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  • $\begingroup$ I thought that $f_s/N$ is the center of the bin (just a point, not bandwidth); I'm a bit confused of bandwidth definition, because here it looks that $f_s/N$ is just a point ($f_s=1$). $\endgroup$
    – Curious
    May 6, 2022 at 20:17
  • $\begingroup$ the understanding of bandwidth definition will allow me correctly calculate frequency domain amplitudes to apply inverse DFT further. $\endgroup$
    – Curious
    May 6, 2022 at 20:20
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    $\begingroup$ @Curious well the last diagram given in that link isn’t even consistent with the sample number on that index. However he may be defining bandwidth as the “null to null bandwidth” of the main lobe (see my last plot above) however this isn’t what is typically defined as bandwidth. Further the example given in the link (and most of that book) is limited to real waveforms only. There is no difference in the bandwidth of the first and last bins compared to any others. $\endgroup$ May 7, 2022 at 14:08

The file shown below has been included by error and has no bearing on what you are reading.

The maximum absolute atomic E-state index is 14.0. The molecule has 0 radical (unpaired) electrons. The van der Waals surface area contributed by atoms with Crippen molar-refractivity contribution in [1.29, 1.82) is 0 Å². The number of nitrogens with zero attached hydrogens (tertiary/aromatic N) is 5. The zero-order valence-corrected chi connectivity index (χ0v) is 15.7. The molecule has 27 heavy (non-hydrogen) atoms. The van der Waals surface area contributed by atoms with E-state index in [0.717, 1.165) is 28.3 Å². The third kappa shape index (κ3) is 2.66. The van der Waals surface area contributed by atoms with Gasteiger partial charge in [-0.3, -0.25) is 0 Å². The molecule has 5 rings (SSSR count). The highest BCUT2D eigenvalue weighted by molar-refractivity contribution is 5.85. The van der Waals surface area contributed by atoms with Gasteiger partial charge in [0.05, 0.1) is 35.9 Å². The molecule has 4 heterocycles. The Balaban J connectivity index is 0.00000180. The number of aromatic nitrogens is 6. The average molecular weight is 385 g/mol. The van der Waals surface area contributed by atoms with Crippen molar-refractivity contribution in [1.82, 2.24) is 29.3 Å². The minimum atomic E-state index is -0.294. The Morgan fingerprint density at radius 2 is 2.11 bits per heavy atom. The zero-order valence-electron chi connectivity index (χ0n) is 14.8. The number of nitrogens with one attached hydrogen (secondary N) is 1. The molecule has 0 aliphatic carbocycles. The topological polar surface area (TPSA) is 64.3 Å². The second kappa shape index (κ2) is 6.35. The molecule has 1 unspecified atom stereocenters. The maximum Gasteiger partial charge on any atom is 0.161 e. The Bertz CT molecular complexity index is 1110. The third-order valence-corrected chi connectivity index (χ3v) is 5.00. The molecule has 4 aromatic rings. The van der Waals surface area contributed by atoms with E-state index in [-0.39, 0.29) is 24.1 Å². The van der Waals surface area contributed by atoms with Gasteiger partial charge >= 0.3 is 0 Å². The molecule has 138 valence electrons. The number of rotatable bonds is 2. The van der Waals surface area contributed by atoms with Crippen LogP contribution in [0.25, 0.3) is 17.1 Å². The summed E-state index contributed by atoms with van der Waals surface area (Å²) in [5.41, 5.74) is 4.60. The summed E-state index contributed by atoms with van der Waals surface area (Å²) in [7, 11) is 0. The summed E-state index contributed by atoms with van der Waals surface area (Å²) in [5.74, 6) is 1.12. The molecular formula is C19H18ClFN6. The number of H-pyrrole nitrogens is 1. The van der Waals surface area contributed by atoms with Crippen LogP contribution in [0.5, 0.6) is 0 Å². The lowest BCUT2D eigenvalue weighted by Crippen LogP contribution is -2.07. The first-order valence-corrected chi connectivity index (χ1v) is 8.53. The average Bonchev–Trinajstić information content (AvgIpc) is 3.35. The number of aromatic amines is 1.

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    $\begingroup$ &Curious If you use all the N bins you would divide by N and each sinusoidal tone will occupy two bins (if at bin center) each with a magnitude of 1/2 (consistent with Euler’s formula and the FT of a sinusoid. If it is real then the negative frequencies are redundant so you can just use the positive frequencies and multiply each of those tones by 2 (except DC since the FT of DC is a single impulse unlike the sinusoids). This is not the bandwidth of each bin but the scaling factor. $\endgroup$ May 7, 2022 at 15:02
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    $\begingroup$ @Curious Look at the DFT formula, and then consider the simplest case of the DFT of N ones—- you’ll see that bin 0 is the sum of the N samples and thus the DFT grows by N. All bins grow by N and as you see the sinusoids will result in two bins each being N/2. $\endgroup$ May 7, 2022 at 15:59
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As a complement to Dan's answer: don't think in terms of the bandwidth per sample; this concept makes no sense.

I recommend studying the discrete-time Fourier transform (DTFT) before the DFT. If you do so, you'll see that a discrete-time signal sampled at frequency $f_s$ has a continuous, periodic spectrum, and we can think of one period as the spectrum between $-f_s/2$ to $f_s/2$.